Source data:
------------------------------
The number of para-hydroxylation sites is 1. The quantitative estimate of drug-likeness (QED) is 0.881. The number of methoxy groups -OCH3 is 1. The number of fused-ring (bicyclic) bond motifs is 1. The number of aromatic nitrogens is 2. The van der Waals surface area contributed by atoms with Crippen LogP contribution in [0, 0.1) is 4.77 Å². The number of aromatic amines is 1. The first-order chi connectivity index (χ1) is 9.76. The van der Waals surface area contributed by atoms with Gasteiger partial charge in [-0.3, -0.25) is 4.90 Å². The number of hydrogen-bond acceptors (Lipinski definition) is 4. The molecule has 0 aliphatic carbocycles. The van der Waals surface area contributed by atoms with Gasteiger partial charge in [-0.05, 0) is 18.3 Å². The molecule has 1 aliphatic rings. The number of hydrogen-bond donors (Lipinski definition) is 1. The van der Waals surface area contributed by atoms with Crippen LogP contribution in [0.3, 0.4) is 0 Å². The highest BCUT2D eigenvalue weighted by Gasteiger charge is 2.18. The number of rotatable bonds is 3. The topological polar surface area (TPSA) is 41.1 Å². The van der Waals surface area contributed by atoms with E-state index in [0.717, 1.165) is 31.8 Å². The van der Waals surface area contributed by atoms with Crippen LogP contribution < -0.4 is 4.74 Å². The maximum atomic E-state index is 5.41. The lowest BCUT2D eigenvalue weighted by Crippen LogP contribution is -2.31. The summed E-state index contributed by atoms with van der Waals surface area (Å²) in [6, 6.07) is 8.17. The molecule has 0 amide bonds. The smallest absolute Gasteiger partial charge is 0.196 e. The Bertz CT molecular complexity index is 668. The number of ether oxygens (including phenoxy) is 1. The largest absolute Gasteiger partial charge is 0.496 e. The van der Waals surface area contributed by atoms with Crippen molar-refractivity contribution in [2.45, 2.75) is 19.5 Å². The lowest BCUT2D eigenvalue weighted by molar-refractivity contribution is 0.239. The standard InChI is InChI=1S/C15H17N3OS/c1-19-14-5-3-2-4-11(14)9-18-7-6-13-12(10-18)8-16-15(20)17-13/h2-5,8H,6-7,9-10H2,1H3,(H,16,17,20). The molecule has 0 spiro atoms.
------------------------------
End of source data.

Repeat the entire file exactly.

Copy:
The number of para-hydroxylation sites is 1. The quantitative estimate of drug-likeness (QED) is 0.881. The number of methoxy groups -OCH3 is 1. The number of fused-ring (bicyclic) bond motifs is 1. The number of aromatic nitrogens is 2. The van der Waals surface area contributed by atoms with Crippen LogP contribution in [0, 0.1) is 4.77 Å². The number of aromatic amines is 1. The first-order chi connectivity index (χ1) is 9.76. The van der Waals surface area contributed by atoms with Gasteiger partial charge in [-0.3, -0.25) is 4.90 Å². The number of hydrogen-bond acceptors (Lipinski definition) is 4. The molecule has 0 aliphatic carbocycles. The van der Waals surface area contributed by atoms with Gasteiger partial charge in [-0.05, 0) is 18.3 Å². The molecule has 1 aliphatic rings. The number of hydrogen-bond donors (Lipinski definition) is 1. The van der Waals surface area contributed by atoms with Crippen LogP contribution in [0.3, 0.4) is 0 Å². The highest BCUT2D eigenvalue weighted by Gasteiger charge is 2.18. The number of rotatable bonds is 3. The topological polar surface area (TPSA) is 41.1 Å². The van der Waals surface area contributed by atoms with E-state index in [0.717, 1.165) is 31.8 Å². The van der Waals surface area contributed by atoms with Crippen LogP contribution < -0.4 is 4.74 Å². The maximum atomic E-state index is 5.41. The lowest BCUT2D eigenvalue weighted by Crippen LogP contribution is -2.31. The summed E-state index contributed by atoms with van der Waals surface area (Å²) in [6, 6.07) is 8.17. The molecule has 0 amide bonds. The smallest absolute Gasteiger partial charge is 0.196 e. The Bertz CT molecular complexity index is 668. The number of ether oxygens (including phenoxy) is 1. The largest absolute Gasteiger partial charge is 0.496 e. The van der Waals surface area contributed by atoms with Crippen molar-refractivity contribution in [2.45, 2.75) is 19.5 Å². The lowest BCUT2D eigenvalue weighted by molar-refractivity contribution is 0.239. The standard InChI is InChI=1S/C15H17N3OS/c1-19-14-5-3-2-4-11(14)9-18-7-6-13-12(10-18)8-16-15(20)17-13/h2-5,8H,6-7,9-10H2,1H3,(H,16,17,20). The molecule has 0 spiro atoms.